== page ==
Sunday, 3 April 2016

Top 5: Dreamworks Films


With Kung Fu Panda 3 currently romping through cinemas, I thought it was time to took a look back at Dreamworks Animations rich history and handpick five of their greatest offerings to date.

They’re a studio that have taken some risks over the years, from surprisingly dark stop-motion flicks about chicken coops to more mediocre kid-friendly fare; honestly, the less said about Bee Movie or Shark Tale the better.

But more often than not, this experimentation has paid off – how many other studios could make a movie about a superfast snail work? So, with that in mind, here are our picks for the best Dreamworks Animation movies so far…

5. Puss in Boots (2011)

Director: Chris Miller
Starring: Antonio Banderas, Salma Hayek, Zach Galifinakis 

Eager to capitalise on the success of the Shrek series and its astoundingly popular supporting character, Dreamworks commissioned a spin-off prequel that focused solely on Puss in Boots (Antonio Banderas) – and the finished product gave even the most cynical audience members paws for thought.

Charting Puss’ swashbuckling origin story prior to Shrek 2, the film sees our feline hero join forces with the seductive Kitty Softpaws (Salma Hayek) to steal a precious golden egg from a giant’s castle. Along for the ride are Zach Galifinakis as Humpty Dumpty as well as Billy Bob Thronton and Amy Sedaris as gruesome outlaws Jack and Jill.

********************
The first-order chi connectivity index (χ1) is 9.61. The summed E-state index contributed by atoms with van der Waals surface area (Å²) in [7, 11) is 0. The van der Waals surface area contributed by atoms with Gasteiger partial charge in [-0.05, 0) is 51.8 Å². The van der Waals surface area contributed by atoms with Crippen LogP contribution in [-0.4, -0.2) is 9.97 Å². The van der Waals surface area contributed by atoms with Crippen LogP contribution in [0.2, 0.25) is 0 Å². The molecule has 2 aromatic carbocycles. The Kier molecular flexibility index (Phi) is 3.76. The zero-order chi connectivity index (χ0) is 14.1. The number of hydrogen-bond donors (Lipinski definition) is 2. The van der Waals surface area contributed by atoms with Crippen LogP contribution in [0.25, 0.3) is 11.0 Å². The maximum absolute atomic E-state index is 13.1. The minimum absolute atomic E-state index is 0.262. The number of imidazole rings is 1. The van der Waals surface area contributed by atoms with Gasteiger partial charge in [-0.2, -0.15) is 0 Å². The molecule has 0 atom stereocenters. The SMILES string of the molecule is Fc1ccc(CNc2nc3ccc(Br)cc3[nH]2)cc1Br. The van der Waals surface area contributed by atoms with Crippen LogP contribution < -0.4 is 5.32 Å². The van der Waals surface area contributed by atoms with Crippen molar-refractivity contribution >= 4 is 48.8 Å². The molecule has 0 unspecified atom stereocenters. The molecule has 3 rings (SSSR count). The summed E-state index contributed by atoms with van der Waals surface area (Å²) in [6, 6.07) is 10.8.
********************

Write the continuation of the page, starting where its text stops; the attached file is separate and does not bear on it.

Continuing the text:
The playful action sequences and cheeky sense of humour ensure that Puss doesn’t outstay his welcome; with the chemistry between Banderas and his Hayek giving the film some much needed sparkle. It doesn’t have the same depth as some of Dreamworks’ more mature features, but the breezy screenplay and witty dialogue steered Puss in Boots towards a Best Animated Feature Academy Award nomination, only to lose out to Gore Verbinski’s kooky Western Rango.

4. Shrek 2 (2004)

Directors: Andrew Adamson, Kelly Ashbury, Conrad Vernon
Starring: Mike Myers, Eddie Murphy, Cameron Diaz

A satirical spin on childhood fairy tales, the Shrek franchise is one of the more surprising success stories of Dreamworks’ filmography, with the second entry from 2004 remaining the most consistently entertaining and humorous.

Bigger and bolder than the original, Shrek 2 sees the unlikely trio of heroes, Shrek (Mike Myers), Donkey (an insatiable Eddie Murphy) and Fiona (Cameron Diaz), venture off to a land called Far Far Away to meet the in-laws. What follows is a clever jab at Hollywood itself, with Far Far Away closely resembling Los Angeles and all the satirical silliness that comes with it. Joining the cast is John Cleese and Julie Andrews as the King and Queen, whilst Jennifer Saunders and Rupert Everett practically steal the show as the Fairy Godmother and Prince Charming respectively.

Riffing on everything from The Wizard of Oz to Mission Impossible, Shrek 2 is literally bursting with pop culture references that people of all ages can appreciate. Besting them all however is Antonio Banderas as the voice of Puss in Boots, an on-the-nose Zorro parody that is equal parts adorable and ferocious – and popular enough to warrant a spin-off sequel all of his own in 2011.

3. How To Train Your Dragon 2 (2014)

Director: Dean DeBlois
Starring: Jay Baruchel, Gerard Butler, Cate Blanchett

It’s no surprise that The Empire Strikes Back provided pivotal inspiration for director Dean DeBlois when he was conceptualising How To Train Your Dragon 2. Right down to the bittersweet ending that hits you where it hurts, this is everything you want from a successful sequel; it’s broader in scope, deeper in an emotional sense and braver in a storytelling one. It expands the universe and drives the narrative forward, rather than resting on its laurels. Simply put, it’s one of the finer follow-ups you’ll find in not just animation, but filmmaking as a whole.